Retirement savings strategies: Traditional vs. Roth IRAs

Individual Retirement Accounts (IRAs) are long-term savings accounts you can use to make tax-advantaged investments that allow you to save for retirement. IRAs are typically used by self-employed individuals or people who do not have access to employer-offered pensions or workplace related accounts such as 401(k)s. There are a variety of IRAs available, but the two most common are Traditional and Roth. In this article, we’ll break down the differences between the two, how to choose, and explain why and when an IRA rollover may be beneficial. Both types of IRAs now allow contributions at any age, but it’s important to note that funds usually can’t be withdrawn before age 59 1/2, without incurring a 10% tax penalty.

Traditional IRAs

  • Tax implications: A traditional IRA allows for tax-deductible contributions. This means that the sum you contribute to your traditional IRA each year is dedicated from your annual income, providing an immediate tax benefit. Contributions and earnings grow tax-deferred until withdrawals are made during retirement, at which point they are subject to taxation at your income tax rate at that time.
  • Eligibility criteria: Anyone with income can contribute to an IRA, but the contribution and deductibility limits will vary based on whether you (or a spouse if you are married) have an employer-sponsored retirement plan through your workplace.
  • Withdrawal rules and penalties: Withdrawals from a traditional IRA are generally taxed as ordinary income, providing a potential tax advantage for retirees in lower tax brackets. Early withdrawals before age 59½ may incur taxes and a 10% early withdrawal penalty, with exceptions including qualified medical expenses and first-time home purchases.
  • Required minimum distributions: Traditional IRAs do require you to begin taking distributions from the account by April 1 after the year you turn 72.

Roth IRAs

  • Tax implications: A Roth IRA is a retirement account in which contributions are made with after-tax income, meaning you do not receive an immediate tax deduction. However, the unique advantage lies in the tax treatment of withdrawals. Qualified distributions, including earnings, are entirely tax-free if certain conditions are met.
  • Eligibility criteria: Roth IRA contributions are subject to income limitations, with eligibility phasing out for higher income earners. Like a traditional IRA contribution limits vary based on your filing status and adjusted gross income. Updated limits are available via the IRS.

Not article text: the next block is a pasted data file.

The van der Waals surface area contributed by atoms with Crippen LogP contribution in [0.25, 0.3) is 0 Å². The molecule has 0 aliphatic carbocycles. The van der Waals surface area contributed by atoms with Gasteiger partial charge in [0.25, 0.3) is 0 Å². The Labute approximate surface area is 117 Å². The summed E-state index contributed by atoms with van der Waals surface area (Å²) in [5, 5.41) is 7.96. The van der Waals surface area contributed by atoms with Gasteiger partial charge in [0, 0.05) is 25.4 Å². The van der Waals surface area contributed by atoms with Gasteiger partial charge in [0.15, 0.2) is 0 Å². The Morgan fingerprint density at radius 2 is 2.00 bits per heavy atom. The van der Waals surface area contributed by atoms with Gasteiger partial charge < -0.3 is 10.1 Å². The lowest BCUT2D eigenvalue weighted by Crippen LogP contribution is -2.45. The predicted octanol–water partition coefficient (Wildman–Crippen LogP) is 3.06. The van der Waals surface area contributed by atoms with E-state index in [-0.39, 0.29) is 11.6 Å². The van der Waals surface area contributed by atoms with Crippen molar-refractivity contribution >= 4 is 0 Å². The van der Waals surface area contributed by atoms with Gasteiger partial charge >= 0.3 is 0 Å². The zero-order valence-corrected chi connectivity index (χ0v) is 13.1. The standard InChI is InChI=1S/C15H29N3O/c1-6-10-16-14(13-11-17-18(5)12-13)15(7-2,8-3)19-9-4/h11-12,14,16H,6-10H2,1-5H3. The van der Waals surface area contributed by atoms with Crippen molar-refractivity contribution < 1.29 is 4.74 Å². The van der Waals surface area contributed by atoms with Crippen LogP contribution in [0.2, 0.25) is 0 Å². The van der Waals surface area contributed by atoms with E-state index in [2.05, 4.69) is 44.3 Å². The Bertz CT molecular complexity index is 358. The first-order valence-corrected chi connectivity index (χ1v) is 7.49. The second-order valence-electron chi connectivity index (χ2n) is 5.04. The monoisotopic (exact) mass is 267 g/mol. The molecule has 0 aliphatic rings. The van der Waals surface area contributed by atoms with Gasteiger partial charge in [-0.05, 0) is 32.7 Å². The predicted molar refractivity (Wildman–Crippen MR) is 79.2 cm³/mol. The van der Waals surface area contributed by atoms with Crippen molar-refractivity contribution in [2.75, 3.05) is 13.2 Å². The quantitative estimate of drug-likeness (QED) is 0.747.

• Withdrawal rules and penalties: Contributions can be withdrawn at any time without tax or penalty, offering flexibility in emergencies. People who are over 59 1/2 who have had their account for 5 years or more are able to withdraw both contributions and earnings without penalty. However, withdrawal of earnings before age 59½ (or for folks who haven’t met the five year rule)may incur taxes and penalties unless specific exceptions apply, such as qualified education expenses or first-time home purchases.
  • Required minimum distributions: Roth IRAs do not require minimum distributions.

Determining the best fit

If you’re thinking about selecting a Roth or Traditional IRA you should consider the following factors:

  1. Current and future tax situation: Evaluate your current tax bracket and consider whether you anticipate being in a higher or lower tax bracket during retirement. A Roth IRA may be advantageous if you expect to be in a higher tax bracket in retirement, while a Traditional IRA may offer immediate tax benefits for those in higher tax brackets now, but who expect their income to be lower in retirement.
  2. Age and retirement timeline: Your age and the number of years until retirement can play an important role in determining the appropriate IRA. Younger individuals may benefit from the tax-free growth of a Roth IRA, while those nearing retirement may prefer the immediate tax deductions offered by a Traditional IRA.